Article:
Paula here. This site celebrates all women. I am proud to blog about Barbara Hillary. It is amazing that I know of a two white men (Scott/Amundsen) that reached the poles, but never about a woman – black or white! Let’s change that right now!
From Black History Remembered and Reclaimed.
Barbara Hillary is the first African American woman on record to reach both the North and South Poles. Born in New York City, New York, on June 12, 1931 to Viola Jones Hillary and raised in Harlem, Hillary attended the New School University in New York, N.Y. where she earned both her Bachelor of Arts and Master’s degrees. She used her studies in Gerontology to establish a career in nursing, focusing on staff training in the concepts of patient aging and their service delivery systems in nursing homes and similar facilities. She was also founder and Editor-in-Chief of The Peninsula Magazine a non-profit and multi-racial magazine in Queens, New York. This magazine was the first of its kind in the region.
At age 67, Hillary survived lung cancer. As a result, she had surgery that caused her to lose 25% of her breathing capacity. This was her second cancer occurrence, having survived breast cancer the first time in her 20s. After her retirement from nursing, she became interested in Arctic travel. After photographing polar bears in Manitoba, Canada, she fell in love with the beauty of the North. When she learned that no black woman had reached the North Pole, she sought to become the first one.
Hillary eventually raised over $25,000 to fund her expedition to the Arctic. On April 23, 2007, at the age of 76, Hillary became not only one of the oldest persons to set foot on the North Pole, but also the first African American woman to do so.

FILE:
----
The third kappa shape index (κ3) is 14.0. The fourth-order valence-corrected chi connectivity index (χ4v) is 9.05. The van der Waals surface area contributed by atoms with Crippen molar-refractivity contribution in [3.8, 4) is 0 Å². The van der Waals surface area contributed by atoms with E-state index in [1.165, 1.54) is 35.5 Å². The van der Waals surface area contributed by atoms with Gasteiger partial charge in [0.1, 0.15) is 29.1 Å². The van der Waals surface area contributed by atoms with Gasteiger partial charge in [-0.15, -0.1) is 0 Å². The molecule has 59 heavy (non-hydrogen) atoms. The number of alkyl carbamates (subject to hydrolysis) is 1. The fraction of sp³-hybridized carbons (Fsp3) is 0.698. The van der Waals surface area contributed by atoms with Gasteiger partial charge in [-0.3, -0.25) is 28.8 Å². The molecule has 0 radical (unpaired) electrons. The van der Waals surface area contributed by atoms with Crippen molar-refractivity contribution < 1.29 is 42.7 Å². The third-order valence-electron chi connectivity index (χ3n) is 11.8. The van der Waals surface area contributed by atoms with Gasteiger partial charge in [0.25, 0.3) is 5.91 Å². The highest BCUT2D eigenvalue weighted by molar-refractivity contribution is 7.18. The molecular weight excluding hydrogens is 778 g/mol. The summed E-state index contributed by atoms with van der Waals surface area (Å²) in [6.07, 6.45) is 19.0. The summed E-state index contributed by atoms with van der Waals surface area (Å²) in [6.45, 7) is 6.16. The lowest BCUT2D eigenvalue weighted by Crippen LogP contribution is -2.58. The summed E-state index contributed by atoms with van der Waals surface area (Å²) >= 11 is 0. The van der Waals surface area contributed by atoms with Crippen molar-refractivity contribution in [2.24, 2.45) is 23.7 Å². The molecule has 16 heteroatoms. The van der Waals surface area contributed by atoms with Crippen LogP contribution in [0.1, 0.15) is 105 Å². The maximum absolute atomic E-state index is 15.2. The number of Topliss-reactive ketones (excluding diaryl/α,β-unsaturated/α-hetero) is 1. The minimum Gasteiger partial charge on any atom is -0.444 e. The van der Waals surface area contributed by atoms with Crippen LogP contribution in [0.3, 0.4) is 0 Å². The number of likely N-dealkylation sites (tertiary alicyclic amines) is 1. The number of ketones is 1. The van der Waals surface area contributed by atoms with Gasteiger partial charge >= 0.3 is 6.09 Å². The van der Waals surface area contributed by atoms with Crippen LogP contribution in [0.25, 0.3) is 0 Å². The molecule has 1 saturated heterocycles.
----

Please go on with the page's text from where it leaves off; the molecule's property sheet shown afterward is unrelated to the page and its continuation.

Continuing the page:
Five years after her history making journey to the North Pole, Hillary made her mark again by becoming the first African American woman on record to stand on the South Pole on January 6, 2011 at age 79.
Barbara Hillary dedicated her travel to the North Pole to her mother, Viola Jones Hillary, who moved from the “Low country” of Hilton Head Island, South Carolina to New York City in the 1930s to give Barbara and her sister, Dorothy Hillary Aranda, a chance for a better education. Barbara Hillary’s father died when she was only one year old.
Hillary has also had a notable career in community activism. She is the founder of the Arverne Action Association, Inc., a group dedicated to improving life in Arverne, New York and the Rockaway Peninsula Community.
Since her expeditions to the North and South Poles, Hillary has become an inspirational speaker. She has also been the subject of profiles on NBC News and CNN.com, and has given speeches at various organizations such as the National Association for Women (NOW). She continues to plan for future adventures and has announced that she will travel to a new destination that has not yet been revealed at this time.
http://barbarahillary.com/bio.html; Melody Hoffman, “Barbara Hillary Skis Into History As First Black Woman to Reach the North Pole,” Jet 111:21 (May 28, 2007); http://video.foxnews.com/v/1470704535001/barbara-hillarys-arctic-travels-make-history/.
– See more at: http://www.blackpast.org/aah/hillary-barbara-1931#sthash.JfLiBoUs.dpuf